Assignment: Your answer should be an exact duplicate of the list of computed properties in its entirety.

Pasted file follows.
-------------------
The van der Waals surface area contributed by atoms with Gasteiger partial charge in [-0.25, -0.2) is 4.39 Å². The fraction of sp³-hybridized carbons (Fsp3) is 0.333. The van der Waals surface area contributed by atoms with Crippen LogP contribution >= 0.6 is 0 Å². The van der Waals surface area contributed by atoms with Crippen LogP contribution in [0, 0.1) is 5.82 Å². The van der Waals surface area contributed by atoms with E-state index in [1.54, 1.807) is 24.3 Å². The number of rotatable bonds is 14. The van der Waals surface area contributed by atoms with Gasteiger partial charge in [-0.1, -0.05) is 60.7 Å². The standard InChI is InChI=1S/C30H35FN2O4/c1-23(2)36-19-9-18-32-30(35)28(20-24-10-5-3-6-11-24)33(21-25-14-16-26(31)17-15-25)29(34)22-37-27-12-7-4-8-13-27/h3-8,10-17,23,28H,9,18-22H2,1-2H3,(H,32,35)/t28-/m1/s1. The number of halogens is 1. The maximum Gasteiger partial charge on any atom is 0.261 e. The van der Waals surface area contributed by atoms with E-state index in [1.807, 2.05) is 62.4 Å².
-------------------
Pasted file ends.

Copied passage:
The van der Waals surface area contributed by atoms with Gasteiger partial charge in [-0.25, -0.2) is 4.39 Å². The fraction of sp³-hybridized carbons (Fsp3) is 0.333. The van der Waals surface area contributed by atoms with Crippen LogP contribution >= 0.6 is 0 Å². The van der Waals surface area contributed by atoms with Crippen LogP contribution in [0, 0.1) is 5.82 Å². The van der Waals surface area contributed by atoms with E-state index in [1.54, 1.807) is 24.3 Å². The number of rotatable bonds is 14. The van der Waals surface area contributed by atoms with Gasteiger partial charge in [-0.1, -0.05) is 60.7 Å². The standard InChI is InChI=1S/C30H35FN2O4/c1-23(2)36-19-9-18-32-30(35)28(20-24-10-5-3-6-11-24)33(21-25-14-16-26(31)17-15-25)29(34)22-37-27-12-7-4-8-13-27/h3-8,10-17,23,28H,9,18-22H2,1-2H3,(H,32,35)/t28-/m1/s1. The number of halogens is 1. The maximum Gasteiger partial charge on any atom is 0.261 e. The van der Waals surface area contributed by atoms with E-state index in [1.807, 2.05) is 62.4 Å².